The message that started it all
Last year, the Centers for Medicare and Medicaid Services announced that they will stop reimbursing hospitals for the treatment of eight reasonably preventable conditions – including pressure ulcers – in October 2008. The simple announcement has put hospitals across America in a state of apprehension and with good reason. Until now, the majority of hospitals focus on treating pressure ulcers and extreme pain and life-threatening infections that follow, rather than preventing them.
Which is understandable as the number of hospital patients developing pressure ulcers has increased by 63% over the past 10 years, and nearly 60,000 deaths occur annually from the hospital’s acquired pressure ulcer.
But that is not the only toll. According to the Agency for Healthcare Research and Quality, the average stay for patients admitted to the hospital for treatment of the hospital’s acquired pressure ulcer was 13 days at an average cost of $ 37,500 dollars per stay.
Unless hospitals can afford to continue simply treating pressure ulcers as they appear without Medicare to subsidize their costs, something needs to be done. Pressure ulcers may initially develop when the blood supply to a patient’s skin is cut off for more than two or three hours, or exacerbated by constant pressure on the skin and tissue.
When a patient is moving or having difficulty moving after surgery or procedures, even the smallest friction burns created by sheets, wheelchairs or other surfaces can quickly be converted into pressure ulcers. One problem is that pressure ulcers can initially be difficult to identify, sometimes it looks like something other than a pink or red spot on hard-to-see areas such as skin folds or leg protrusions.
And when they do occur, complications such as bone, blood and skin infections can quickly develop. Not only do patients suffer; but so do hospitals – treating pressure ulcers often costs more economically and in staff hours than the measures that could have prevented them. This does not even take into account the cost of litigation that hospitals and care facilities can face because they expose their patients when pressure ulcers occur.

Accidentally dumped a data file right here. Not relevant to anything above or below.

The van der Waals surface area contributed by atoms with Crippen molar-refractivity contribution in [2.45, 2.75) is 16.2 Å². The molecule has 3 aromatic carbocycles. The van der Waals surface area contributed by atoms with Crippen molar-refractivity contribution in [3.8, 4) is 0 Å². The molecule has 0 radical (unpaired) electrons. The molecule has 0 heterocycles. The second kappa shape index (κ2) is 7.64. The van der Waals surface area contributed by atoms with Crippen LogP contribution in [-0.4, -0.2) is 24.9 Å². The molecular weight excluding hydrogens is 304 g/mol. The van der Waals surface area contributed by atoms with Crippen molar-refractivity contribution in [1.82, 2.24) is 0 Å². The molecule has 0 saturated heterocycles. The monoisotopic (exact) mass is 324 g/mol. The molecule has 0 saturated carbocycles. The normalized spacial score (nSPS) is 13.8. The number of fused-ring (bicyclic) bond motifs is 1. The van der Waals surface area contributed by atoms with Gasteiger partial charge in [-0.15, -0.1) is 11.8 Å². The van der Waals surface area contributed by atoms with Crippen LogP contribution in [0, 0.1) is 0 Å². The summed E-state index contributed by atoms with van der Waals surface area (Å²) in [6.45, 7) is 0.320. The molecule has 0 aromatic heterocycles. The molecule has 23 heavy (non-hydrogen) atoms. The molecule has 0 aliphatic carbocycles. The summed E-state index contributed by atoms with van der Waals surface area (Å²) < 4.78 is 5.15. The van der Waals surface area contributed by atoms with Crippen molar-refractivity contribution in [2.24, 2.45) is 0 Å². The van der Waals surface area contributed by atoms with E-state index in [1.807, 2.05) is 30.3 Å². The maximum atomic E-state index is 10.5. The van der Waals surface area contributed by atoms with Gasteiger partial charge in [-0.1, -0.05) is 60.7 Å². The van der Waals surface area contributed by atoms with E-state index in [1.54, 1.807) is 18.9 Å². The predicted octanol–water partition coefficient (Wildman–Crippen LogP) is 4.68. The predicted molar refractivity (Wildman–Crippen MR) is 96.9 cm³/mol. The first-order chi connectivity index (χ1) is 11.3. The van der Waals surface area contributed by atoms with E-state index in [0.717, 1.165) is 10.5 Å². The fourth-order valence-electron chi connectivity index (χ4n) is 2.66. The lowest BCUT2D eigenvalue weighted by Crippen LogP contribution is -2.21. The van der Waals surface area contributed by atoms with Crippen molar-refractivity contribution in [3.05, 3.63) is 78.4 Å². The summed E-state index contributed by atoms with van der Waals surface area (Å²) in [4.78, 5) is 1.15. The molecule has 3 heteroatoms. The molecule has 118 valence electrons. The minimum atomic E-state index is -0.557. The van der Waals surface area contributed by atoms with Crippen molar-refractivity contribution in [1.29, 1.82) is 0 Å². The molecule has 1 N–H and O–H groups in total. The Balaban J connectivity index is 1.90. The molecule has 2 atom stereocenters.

So what can we do? We need to put proactive medicine to work by transforming our basic pressure ulcer protocols into pressure ulcer prevention programs.
I know what you want to say. Your facility already has a program to identify patients at risk of developing pressure ulcers. Maybe you even have a wound care provider to treat patients and instruct your staff on proper procedures. But as hospitals across the country have seen, if pressure ulcers still occur, that may not be the answer to basic protocols.
Eg. Had Thibodaux Regional Medical Center in Louisiana already had a better than average pressure ulcer. However, when their quality improvement data detected an increase in wound rate in late 2003, they decided to start a Six Sigma project to solve the problems. After examining the data, they were surprised by the result. First, they determined that the tools they had used to analyze their care were unreliable. Second, some preventive measures they relied on, such as using a specific type of patient bed, did not have as much of a positive effect on patient outcomes as small improvements.
Eg. How minor tasks were done on the nursing floor. The recommended changes that came out of the project included simple procedure changes, including reorganization of wound care products on care units and the creation of task lists for CNAs.
Additional solutions included:
- Posting a turnaround in patient center to identify needs and document outcomes of patient Q2H turnaround.
- Device teachers to tackle skin problems during the annual competency test
- Reporting on the patient’s skin problems during shift changes
The result? A 60 percent reduction in total gastric ulcer in nosocomial pressure with an annual cost avoidance of about $ 300,000. The best way to create and implement a new pressure ulcer prevention program is to model the successful programs put in place by other hospitals and restore that success in your own facility.
Therefore, our organization has created a database of information on pressure ulcers, causes, treatments, successful prevention programs, six sigma projects and even products that other facilities and patients have found useful. It’s a good place to start.
So how does your facility fare? Can your patient’s pressure ulcer improve? Now is the best time to find out. With a little analysis, research and a lot of planning and implementation, you are ready and able to provide your patients with the best available skin care. And that’s what good medicine is all about!